Readers of "chick lit," beware -- the woman-targeted fiction genre might not be as harmless as it seems. Reading about a protagonist with low body-esteem could affect how you feel about your own appearance.
New research from Virginia Tech suggests that chick-lit novels with protagonists who express negative feelings about their bodies can influence readers' weight concerns and how they perceive their own sexual attractiveness.
Chick lit is defined by the Oxford English Dictionary as "literature that appeals mainly to women" and commonly features storylines in which the protagonist undergoes a physical transformation on her quest for love, success and happiness. As scholars Gill and Dieckerhoff noted in their 2006 study, a chick lit protagonist often struggles with her weight and body shape. This linkage of body shape and self-identity makes the genre an ideal medium for research regarding the effects of textual representations of weight, shape and sexual attractiveness rather than visual ones.
Communications professor Robert G. Magee and graduate student Melissa J. Kaminski asked 159 female college students to read a passage adapted from "Something Borrowed" by Emily Griffin or "Dreaming In Black And White" by Laura Jensen Walker. The researchers created nine versions of the two passages. In each version the protagonist was either overweight, underweight, or the passage made no mention of weight, and the protagonist either had low body esteem, high body esteem, or the passage made no mention of body esteem. Participants were given a version of one of the two passages to read. Afterward, they completed a Body-Esteem Scale questionnaire.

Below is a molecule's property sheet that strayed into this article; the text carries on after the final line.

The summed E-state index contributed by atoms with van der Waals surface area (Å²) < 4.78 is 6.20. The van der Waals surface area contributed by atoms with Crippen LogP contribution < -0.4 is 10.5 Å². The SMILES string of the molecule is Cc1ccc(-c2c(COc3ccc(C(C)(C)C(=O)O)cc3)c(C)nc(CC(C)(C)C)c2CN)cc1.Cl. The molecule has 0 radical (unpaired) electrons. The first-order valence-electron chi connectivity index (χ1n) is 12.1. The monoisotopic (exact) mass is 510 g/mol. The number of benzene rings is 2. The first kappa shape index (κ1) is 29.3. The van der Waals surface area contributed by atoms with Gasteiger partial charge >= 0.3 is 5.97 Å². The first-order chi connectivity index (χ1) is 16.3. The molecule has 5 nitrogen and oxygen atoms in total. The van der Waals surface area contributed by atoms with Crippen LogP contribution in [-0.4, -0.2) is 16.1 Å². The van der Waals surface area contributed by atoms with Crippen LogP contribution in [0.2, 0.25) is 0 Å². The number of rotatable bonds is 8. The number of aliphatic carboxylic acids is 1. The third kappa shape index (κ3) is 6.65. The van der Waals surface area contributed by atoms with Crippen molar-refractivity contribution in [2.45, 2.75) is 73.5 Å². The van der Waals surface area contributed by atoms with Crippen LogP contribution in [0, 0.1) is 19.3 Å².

The study's findings, published in the December 2012 issue of Body Image, concluded: "Protagonist weight influenced participants' perceptions of their sexual attractiveness, but not their weight concern, while protagonist body esteem influenced participants' weight concern, but not their perceived sexual attractiveness."
Reading about slim women made readers feel less sexually attractive, and reading about insecure women increased readers' anxieties about their own body weights.
Magee and Kaminski conducted their study in light of research establishing that women's body image can be affected by television, magazines and music videos. The authors sought to explore whether "textual representations of body weight and body esteem in chick lit" might do the same.
Tom Jacobs, who covered the study for Pacific Standard, described the findings: "Negative thoughts about one’s body -- especially as expressed by a compelling, relatable fictional character -- appear to be contagious."
So next time you're in search of some light reading, you might want to pick a novel where the plot resolution doesn't required weight loss -- and where the protagonist actually likes her body.